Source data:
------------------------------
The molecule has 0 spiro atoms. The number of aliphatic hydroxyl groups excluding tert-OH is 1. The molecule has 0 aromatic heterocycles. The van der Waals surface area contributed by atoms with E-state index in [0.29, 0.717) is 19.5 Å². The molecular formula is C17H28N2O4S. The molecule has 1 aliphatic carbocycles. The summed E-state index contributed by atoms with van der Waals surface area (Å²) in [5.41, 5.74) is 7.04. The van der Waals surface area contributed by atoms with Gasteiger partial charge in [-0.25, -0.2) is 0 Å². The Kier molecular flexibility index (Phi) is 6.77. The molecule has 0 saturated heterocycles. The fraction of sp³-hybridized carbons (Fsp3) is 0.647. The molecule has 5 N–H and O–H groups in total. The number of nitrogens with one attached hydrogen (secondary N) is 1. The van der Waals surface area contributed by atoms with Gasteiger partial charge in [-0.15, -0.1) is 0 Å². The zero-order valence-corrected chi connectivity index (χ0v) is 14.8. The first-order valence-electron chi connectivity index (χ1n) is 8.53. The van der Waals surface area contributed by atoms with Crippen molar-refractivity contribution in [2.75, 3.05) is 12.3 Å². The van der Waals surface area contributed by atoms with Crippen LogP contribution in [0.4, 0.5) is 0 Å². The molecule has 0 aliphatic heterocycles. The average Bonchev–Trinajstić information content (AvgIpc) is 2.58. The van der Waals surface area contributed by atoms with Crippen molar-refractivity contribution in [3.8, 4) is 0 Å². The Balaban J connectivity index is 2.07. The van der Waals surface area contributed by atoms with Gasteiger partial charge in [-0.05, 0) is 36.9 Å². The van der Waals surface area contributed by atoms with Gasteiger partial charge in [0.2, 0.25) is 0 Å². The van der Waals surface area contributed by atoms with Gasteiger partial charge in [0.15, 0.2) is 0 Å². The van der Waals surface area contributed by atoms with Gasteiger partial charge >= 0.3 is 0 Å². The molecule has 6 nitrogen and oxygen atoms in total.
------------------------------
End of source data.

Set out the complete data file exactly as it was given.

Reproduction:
The molecule has 0 spiro atoms. The number of aliphatic hydroxyl groups excluding tert-OH is 1. The molecule has 0 aromatic heterocycles. The van der Waals surface area contributed by atoms with E-state index in [0.29, 0.717) is 19.5 Å². The molecular formula is C17H28N2O4S. The molecule has 1 aliphatic carbocycles. The summed E-state index contributed by atoms with van der Waals surface area (Å²) in [5.41, 5.74) is 7.04. The van der Waals surface area contributed by atoms with Gasteiger partial charge in [-0.25, -0.2) is 0 Å². The Kier molecular flexibility index (Phi) is 6.77. The molecule has 0 saturated heterocycles. The fraction of sp³-hybridized carbons (Fsp3) is 0.647. The molecule has 5 N–H and O–H groups in total. The number of nitrogens with one attached hydrogen (secondary N) is 1. The van der Waals surface area contributed by atoms with Gasteiger partial charge in [-0.15, -0.1) is 0 Å². The zero-order valence-corrected chi connectivity index (χ0v) is 14.8. The first-order valence-electron chi connectivity index (χ1n) is 8.53. The van der Waals surface area contributed by atoms with Crippen molar-refractivity contribution in [2.75, 3.05) is 12.3 Å². The van der Waals surface area contributed by atoms with Crippen LogP contribution in [0.4, 0.5) is 0 Å². The molecule has 0 aliphatic heterocycles. The average Bonchev–Trinajstić information content (AvgIpc) is 2.58. The van der Waals surface area contributed by atoms with Crippen molar-refractivity contribution in [3.8, 4) is 0 Å². The Balaban J connectivity index is 2.07. The van der Waals surface area contributed by atoms with Gasteiger partial charge in [-0.05, 0) is 36.9 Å². The van der Waals surface area contributed by atoms with Gasteiger partial charge in [0.2, 0.25) is 0 Å². The van der Waals surface area contributed by atoms with Gasteiger partial charge in [0.15, 0.2) is 0 Å². The van der Waals surface area contributed by atoms with Gasteiger partial charge >= 0.3 is 0 Å². The molecule has 6 nitrogen and oxygen atoms in total.